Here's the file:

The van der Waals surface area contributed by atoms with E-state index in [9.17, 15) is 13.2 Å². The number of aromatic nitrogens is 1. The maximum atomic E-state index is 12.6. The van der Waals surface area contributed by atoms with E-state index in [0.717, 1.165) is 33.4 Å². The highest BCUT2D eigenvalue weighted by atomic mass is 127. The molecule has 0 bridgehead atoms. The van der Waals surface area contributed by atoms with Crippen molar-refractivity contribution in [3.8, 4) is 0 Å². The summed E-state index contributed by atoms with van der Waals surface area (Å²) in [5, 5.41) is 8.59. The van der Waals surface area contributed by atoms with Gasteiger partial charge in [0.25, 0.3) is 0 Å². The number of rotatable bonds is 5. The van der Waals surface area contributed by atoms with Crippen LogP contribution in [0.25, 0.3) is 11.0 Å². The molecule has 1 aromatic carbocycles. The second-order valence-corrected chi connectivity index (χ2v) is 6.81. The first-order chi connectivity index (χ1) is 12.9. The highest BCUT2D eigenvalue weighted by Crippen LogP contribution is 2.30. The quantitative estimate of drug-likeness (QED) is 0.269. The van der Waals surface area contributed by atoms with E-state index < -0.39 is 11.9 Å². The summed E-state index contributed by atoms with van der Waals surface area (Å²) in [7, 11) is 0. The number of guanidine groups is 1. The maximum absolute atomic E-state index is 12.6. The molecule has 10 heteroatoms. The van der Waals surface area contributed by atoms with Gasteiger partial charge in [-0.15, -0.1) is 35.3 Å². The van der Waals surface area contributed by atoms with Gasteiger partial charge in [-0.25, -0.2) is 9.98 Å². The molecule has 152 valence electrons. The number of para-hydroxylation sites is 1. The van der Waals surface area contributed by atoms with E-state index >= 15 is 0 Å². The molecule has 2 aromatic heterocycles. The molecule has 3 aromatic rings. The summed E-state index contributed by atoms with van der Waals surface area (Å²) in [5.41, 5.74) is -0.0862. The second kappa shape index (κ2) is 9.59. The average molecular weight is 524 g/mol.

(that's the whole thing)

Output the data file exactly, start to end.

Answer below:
The van der Waals surface area contributed by atoms with E-state index in [9.17, 15) is 13.2 Å². The number of aromatic nitrogens is 1. The maximum atomic E-state index is 12.6. The van der Waals surface area contributed by atoms with E-state index in [0.717, 1.165) is 33.4 Å². The highest BCUT2D eigenvalue weighted by atomic mass is 127. The molecule has 0 bridgehead atoms. The van der Waals surface area contributed by atoms with Crippen molar-refractivity contribution in [3.8, 4) is 0 Å². The summed E-state index contributed by atoms with van der Waals surface area (Å²) in [5, 5.41) is 8.59. The van der Waals surface area contributed by atoms with Gasteiger partial charge in [0.25, 0.3) is 0 Å². The number of rotatable bonds is 5. The van der Waals surface area contributed by atoms with Crippen LogP contribution in [0.25, 0.3) is 11.0 Å². The molecule has 1 aromatic carbocycles. The second-order valence-corrected chi connectivity index (χ2v) is 6.81. The first-order chi connectivity index (χ1) is 12.9. The highest BCUT2D eigenvalue weighted by Crippen LogP contribution is 2.30. The quantitative estimate of drug-likeness (QED) is 0.269. The van der Waals surface area contributed by atoms with E-state index < -0.39 is 11.9 Å². The summed E-state index contributed by atoms with van der Waals surface area (Å²) in [7, 11) is 0. The number of guanidine groups is 1. The maximum absolute atomic E-state index is 12.6. The molecule has 10 heteroatoms. The van der Waals surface area contributed by atoms with Gasteiger partial charge in [-0.15, -0.1) is 35.3 Å². The van der Waals surface area contributed by atoms with Gasteiger partial charge in [-0.25, -0.2) is 9.98 Å². The molecule has 152 valence electrons. The number of para-hydroxylation sites is 1. The van der Waals surface area contributed by atoms with E-state index >= 15 is 0 Å². The molecule has 2 aromatic heterocycles. The molecule has 3 aromatic rings. The summed E-state index contributed by atoms with van der Waals surface area (Å²) in [5.41, 5.74) is -0.0862. The second kappa shape index (κ2) is 9.59. The average molecular weight is 524 g/mol.